Planting a solar home in a forest without losing the trees
A solar home can work with the sun and integrate with the forest, too. When Betty and Dwight Busby decided to put a solar system on their wooded lot in Flagstaff, Ariz., it suggested the dilemma of trees shading the solar collectors, or else having to cut the beautiful ponderosa pines that are part of the lot's attaction.
MR. Busby, the energy-conscious president of the Arizona Planning Association , held out for a happy coupling. his approach was to "watch their relationship and get their points of view."
To get the sun's perspective, he took aerial photographs that showed where tree shadows fell across a natural clearing halfway down the slope of the property. By siting the solar collector in the clearing where there was a minimum of shadow, only one tree had to be cut.
There were other challenges in designing for this lot. For one, the lost sloped down from the road, facing north. A solar collector must face southM. In this case, it must be at the front of the house, thus dominating the entrance. Nevertheless, Mr. Busby set out to design a residence that both integrated with its setting and whose solar-heating system was effective in the high mountainous climate.
To ensure effectiveness, he opted for 540 square feet of collector surface, employing high-efficeincy solar panels stacked in vertical columns to conserve lot space and avoid shadows. the result was a collector 20 feet wide by 33 feet high, its vertical form aesthetically paralleling the surrounding pines.
By carrying the vertical approach through in the house -- three stories stacked back to back with the collector -- each level has wide views north: down to a golf course green at the foot of the hill, across to forest treetops, and up to Mt. Eldon's peak at 9,200 feet.
three bedroons and two baths occupy the lower floors. The living-dining-kitchen areas are on top, not only for the eagle's view, but also to allow the warm air rising through the house to keep the sleeping levels cooler and the sitting level warmer. the first and third floors open onto outdoor decks for squirrel watching and sunbathing.
At east and west elevations the chimney and stairwell are housed in rounded redwood enclosures that flank the high vertical lines of the house with a symmetry of curves.
The third-floor living area is linked to the road at the top of the hill with -- what else? -- a covered bridge. Bridging to a garage at roadside removes the need for a driveway and related snow shoveling and provides a 60-foot entrance with a curved transparent acrylic cover.
Under the garage, between the floor and the downgrade, there is a storage room and an office for Mr. Busby, which supplement the house's 1,900 square feet of living space.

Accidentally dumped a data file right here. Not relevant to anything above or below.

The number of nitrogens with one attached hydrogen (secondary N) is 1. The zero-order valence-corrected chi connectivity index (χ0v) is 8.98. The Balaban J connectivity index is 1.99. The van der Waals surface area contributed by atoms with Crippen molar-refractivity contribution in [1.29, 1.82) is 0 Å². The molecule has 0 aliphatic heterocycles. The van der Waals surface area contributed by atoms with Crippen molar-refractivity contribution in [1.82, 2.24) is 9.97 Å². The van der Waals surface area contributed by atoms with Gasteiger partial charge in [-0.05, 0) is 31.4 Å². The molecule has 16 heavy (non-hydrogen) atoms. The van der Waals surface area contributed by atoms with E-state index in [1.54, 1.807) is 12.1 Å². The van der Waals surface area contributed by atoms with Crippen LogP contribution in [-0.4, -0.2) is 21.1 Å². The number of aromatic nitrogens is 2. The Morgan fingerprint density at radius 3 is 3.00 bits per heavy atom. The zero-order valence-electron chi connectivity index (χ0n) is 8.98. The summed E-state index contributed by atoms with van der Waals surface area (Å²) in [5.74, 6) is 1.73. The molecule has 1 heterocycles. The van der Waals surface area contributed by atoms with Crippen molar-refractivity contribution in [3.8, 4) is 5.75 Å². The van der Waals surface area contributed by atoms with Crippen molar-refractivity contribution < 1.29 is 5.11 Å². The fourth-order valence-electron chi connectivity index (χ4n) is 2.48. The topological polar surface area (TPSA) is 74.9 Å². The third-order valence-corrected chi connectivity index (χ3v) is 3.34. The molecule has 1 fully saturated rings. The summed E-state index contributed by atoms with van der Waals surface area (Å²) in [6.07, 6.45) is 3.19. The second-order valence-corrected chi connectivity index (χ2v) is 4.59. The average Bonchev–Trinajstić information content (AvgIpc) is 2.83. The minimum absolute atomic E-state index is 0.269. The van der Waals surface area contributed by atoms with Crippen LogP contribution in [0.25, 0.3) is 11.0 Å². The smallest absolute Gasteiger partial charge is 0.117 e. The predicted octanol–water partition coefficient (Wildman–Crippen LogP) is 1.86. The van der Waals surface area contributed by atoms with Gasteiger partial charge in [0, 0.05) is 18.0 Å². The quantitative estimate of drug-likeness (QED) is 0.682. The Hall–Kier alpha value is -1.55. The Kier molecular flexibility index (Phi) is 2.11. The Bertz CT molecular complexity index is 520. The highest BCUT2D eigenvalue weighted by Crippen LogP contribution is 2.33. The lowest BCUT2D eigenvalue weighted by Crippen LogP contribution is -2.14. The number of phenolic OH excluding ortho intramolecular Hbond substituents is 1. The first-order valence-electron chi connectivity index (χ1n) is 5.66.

Mrs. Busby sees her new residence, which companios slope and view, sun and forest, as "a perfect marriage of the scenes."
The same thoughtfulness went into engineering the hot-air solar heating system. Air heated behind the solar panels is blown down to a rock pit under the house for storage or directly to rooms through a duct system. a return system channels cooled air, from storage and house, back to the solar panels for reheating.
Efficiency features for heat storage include small rock size, a vertical pit, and a total absorption sensor. a thermostat automatically controls the circulation of hot air among the collector, storage area, and house.
Hot air also heats water for the house by passing across a heating coil in the duct system.
Mr. Busby expects the system to provide 100 percent of heating needs during six months of the year and 60 percent in Decemrecord of continuous operation, I spent a coldweather weekend there and experienced the system firsthand.
Even though the outdoor temperature dipped far below freezing during the night, solar-heat storage in the rocks satisfied a second-floor thermostat setting at 62 degrees until 3 a.m., when the gas heater kicked on. In the morning, the thermostat was raised to 72 degrees to warm the bedrooms. By 10 a.m. the solar system took over completely with the outside temperature still in the teens.
The top floor was always cozy in the 70s, mostly from convection and periodic fire in the fireplace. The hot-air vent in the living room was unneeded. Hot water was plentiful.
The only unwanted development was a toowide temperature difference between the floors, which Mr. Busby has corrected by insulating the underside of the first floor and the insides of the foundation walls.
During construction, the house not only attracted the curious in its summer-winter recreational community but, according to Mrs. Busby: "People who have comparable lots in the neighborhood came by to look and talk and have taken new interest in what can be done with their own property."
There were even offers to buy the house before it was finished, but the Busbys said no. For them, it is a long-cherished idea whose time has come.